A Solitary Life Is Still Worth Living - Anita Brookner
AT a crucial point in ''Hotel du Lac,'' the winner of England's 1984 Booker Prize, a rich and attractive man leans toward a woman and says, ''You may feel better if you tell me about it.' '' '' 'Oh, do you think that is true?' she enquired, breathing rather hard. 'And even if it is, do you guarantee that the results will be immediately felt? Like those obscure advertisements for ointment that help you to 'obtain relief.' One is never quite sure from what.' ''
It's a conversation that might have come straight from a Barbara Pym novel: the man all intensity, the woman devastatingly down-to- earth. In fact, Anita Brookner has often been compared with Pym - less because of style, one supposes, than because of her cast of players. Her central character is invariably a mild-mannered English spinster, pleasant to look at, if not very striking, and impeccably dressed. She is so correct, so self-controlled and punctilious, that weare surprised to learn how young she is - not yet out of her 30's. Not too old to look up in a quick, alert, veiled way whenever an unattached man wanders past.
But what she sees when she looks at the man - well, till now, that's where she differed from most of the women in Pym's books. Pym's heroine would generally see someone appealing but comically flawed (as all men are, she would reflect with a smile). Miss Brookner's always saw a rescuer. Pym's heroine would be rueful, self-mocking. Miss Brookner's was seriously hopeful, and seriously cast down when her hopes failed to materialize.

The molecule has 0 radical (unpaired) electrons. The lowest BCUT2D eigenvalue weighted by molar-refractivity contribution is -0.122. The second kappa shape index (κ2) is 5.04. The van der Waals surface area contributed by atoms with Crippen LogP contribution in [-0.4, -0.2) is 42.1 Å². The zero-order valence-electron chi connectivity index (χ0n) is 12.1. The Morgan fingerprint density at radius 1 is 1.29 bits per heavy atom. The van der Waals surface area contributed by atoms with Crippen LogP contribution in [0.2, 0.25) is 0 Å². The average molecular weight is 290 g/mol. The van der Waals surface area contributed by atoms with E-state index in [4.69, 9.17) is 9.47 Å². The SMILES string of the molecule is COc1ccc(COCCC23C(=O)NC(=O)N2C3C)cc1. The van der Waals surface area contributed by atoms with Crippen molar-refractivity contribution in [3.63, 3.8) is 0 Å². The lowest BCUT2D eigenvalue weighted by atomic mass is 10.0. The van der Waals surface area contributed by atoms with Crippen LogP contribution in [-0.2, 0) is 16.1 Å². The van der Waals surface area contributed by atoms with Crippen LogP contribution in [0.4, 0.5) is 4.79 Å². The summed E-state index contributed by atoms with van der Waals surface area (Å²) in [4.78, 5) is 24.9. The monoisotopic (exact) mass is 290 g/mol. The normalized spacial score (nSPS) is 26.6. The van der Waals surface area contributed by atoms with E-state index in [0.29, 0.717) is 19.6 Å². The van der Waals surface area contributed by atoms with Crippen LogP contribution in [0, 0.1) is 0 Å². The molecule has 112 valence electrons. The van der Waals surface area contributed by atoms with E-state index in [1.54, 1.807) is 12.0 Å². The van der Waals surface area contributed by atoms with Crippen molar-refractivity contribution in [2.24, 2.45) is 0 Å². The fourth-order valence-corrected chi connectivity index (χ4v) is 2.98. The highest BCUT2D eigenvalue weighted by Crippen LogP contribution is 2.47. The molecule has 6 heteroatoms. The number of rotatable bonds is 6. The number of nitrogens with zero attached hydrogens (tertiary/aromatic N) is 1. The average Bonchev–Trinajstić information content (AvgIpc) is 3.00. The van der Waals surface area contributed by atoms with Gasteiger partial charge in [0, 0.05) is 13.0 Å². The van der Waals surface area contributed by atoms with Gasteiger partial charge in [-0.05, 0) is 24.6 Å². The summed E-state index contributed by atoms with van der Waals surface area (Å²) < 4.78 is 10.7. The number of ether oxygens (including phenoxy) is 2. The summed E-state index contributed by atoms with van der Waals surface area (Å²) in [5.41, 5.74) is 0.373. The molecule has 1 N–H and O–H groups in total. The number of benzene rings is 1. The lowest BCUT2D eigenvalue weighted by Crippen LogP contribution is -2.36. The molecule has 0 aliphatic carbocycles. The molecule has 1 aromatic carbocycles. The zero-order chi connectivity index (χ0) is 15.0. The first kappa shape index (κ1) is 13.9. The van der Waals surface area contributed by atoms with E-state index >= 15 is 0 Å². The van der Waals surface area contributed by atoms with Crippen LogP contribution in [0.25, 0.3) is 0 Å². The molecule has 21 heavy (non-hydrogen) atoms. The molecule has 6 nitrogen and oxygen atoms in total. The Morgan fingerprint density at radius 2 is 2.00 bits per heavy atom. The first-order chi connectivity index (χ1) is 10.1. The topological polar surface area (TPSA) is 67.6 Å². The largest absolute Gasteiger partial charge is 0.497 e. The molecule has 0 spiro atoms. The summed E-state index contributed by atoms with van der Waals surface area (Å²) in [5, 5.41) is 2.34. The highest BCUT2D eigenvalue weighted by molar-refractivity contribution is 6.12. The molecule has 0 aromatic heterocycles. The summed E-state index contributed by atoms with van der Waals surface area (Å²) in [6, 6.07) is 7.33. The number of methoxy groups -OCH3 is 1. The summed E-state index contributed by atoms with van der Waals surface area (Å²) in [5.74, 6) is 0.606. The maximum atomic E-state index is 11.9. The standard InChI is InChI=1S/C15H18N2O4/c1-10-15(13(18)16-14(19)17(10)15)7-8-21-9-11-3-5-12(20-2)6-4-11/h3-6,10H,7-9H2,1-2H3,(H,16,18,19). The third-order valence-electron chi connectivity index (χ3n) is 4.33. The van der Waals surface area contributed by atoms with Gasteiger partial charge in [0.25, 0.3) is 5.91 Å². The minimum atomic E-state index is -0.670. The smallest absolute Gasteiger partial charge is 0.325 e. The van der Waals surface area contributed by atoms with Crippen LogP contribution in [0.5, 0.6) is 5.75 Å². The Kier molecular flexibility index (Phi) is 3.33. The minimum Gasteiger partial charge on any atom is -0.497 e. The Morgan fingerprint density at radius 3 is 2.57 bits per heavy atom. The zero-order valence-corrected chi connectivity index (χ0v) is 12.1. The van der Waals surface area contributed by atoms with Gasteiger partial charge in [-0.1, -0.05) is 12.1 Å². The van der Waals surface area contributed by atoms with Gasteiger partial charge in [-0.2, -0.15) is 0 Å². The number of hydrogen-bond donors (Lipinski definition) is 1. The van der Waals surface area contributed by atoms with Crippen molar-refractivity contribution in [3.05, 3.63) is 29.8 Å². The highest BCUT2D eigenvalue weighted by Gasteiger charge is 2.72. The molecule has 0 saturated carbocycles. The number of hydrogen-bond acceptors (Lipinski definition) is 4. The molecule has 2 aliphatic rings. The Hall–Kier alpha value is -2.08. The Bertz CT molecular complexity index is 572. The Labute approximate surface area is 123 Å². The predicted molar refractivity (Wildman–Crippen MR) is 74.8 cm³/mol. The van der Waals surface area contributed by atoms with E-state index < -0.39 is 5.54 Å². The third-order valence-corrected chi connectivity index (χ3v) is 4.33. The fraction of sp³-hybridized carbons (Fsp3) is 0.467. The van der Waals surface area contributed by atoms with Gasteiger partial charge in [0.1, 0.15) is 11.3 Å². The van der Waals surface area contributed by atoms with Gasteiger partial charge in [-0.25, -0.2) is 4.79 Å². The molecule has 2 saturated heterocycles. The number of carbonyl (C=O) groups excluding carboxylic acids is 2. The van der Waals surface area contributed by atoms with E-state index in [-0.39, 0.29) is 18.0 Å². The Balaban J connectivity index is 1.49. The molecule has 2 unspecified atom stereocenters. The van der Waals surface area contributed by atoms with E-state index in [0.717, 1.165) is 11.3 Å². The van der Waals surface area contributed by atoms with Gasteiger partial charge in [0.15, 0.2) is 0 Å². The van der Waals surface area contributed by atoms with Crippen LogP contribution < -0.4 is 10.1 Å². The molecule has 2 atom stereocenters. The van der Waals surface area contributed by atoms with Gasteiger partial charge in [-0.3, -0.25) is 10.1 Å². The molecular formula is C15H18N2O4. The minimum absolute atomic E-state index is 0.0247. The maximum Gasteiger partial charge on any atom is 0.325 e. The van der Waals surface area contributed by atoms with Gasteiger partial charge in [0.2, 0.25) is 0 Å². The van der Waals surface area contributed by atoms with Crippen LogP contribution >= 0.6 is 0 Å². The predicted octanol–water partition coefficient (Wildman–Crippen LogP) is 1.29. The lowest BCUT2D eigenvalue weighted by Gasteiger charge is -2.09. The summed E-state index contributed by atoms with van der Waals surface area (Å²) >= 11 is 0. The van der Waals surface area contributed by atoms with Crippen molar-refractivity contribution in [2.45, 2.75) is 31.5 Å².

In Miss Brookner's first novel, ''The Debut,'' the heroine was induced by a literary tradition of filial duty to give up all claims to a personal future and settle dismally into the role of faithful daughter. In ''Look at Me,'' an unmarried librarian befriended by a glittering Beautiful Couple was eventually dropped, abandoned to a lonely middle age. In ''Providence,'' a woman in love with a professor discovered that the professor did not love her back, and the story ended abruptly with her disillusionment. The final mood has always been bleak, even accusatory - a sort of ''Why me, God?'' that left the reader slightly alienated.
But in ''Hotel du Lac,'' Miss Brookner's most absorbing novel, the heroine is more philosophical from the outset, more self-reliant, more conscious that a solitary life is not, after all, an unmitigated tragedy. Edith Hope receives two proposals of marriage during the course of the story. Both would-be husbands are flawed - one is too dull, one too pragmatic - but the earlier heroines, we suspect, would have settled for one or the other nonetheless. Edith ends up accepting neither. Ironically, it is she, the producer of pulp novels (''a writer of romantic fiction under a more thrusting name''), who is the first of Miss Brookner's heroines to arrive at a nonromantic, wryly realistic appreciation of her single state.
The hotel of the title is a conservative family establishment on the shore of a Swiss lake, and it is here that Edith has been packed off to reassemble herself after committing an ''unfortunate lapse.'' What this lapse was we're not told immediately, but when it is revealed - at just the right moment - it turns out to be entirely in keeping with her character, as well as with the tone of the book: oddly detached, very small-scale, faintly humorous. Edith's real sin, when you get right down to it, is that she has failed to adhere to the path that officious friends have mapped out for her.
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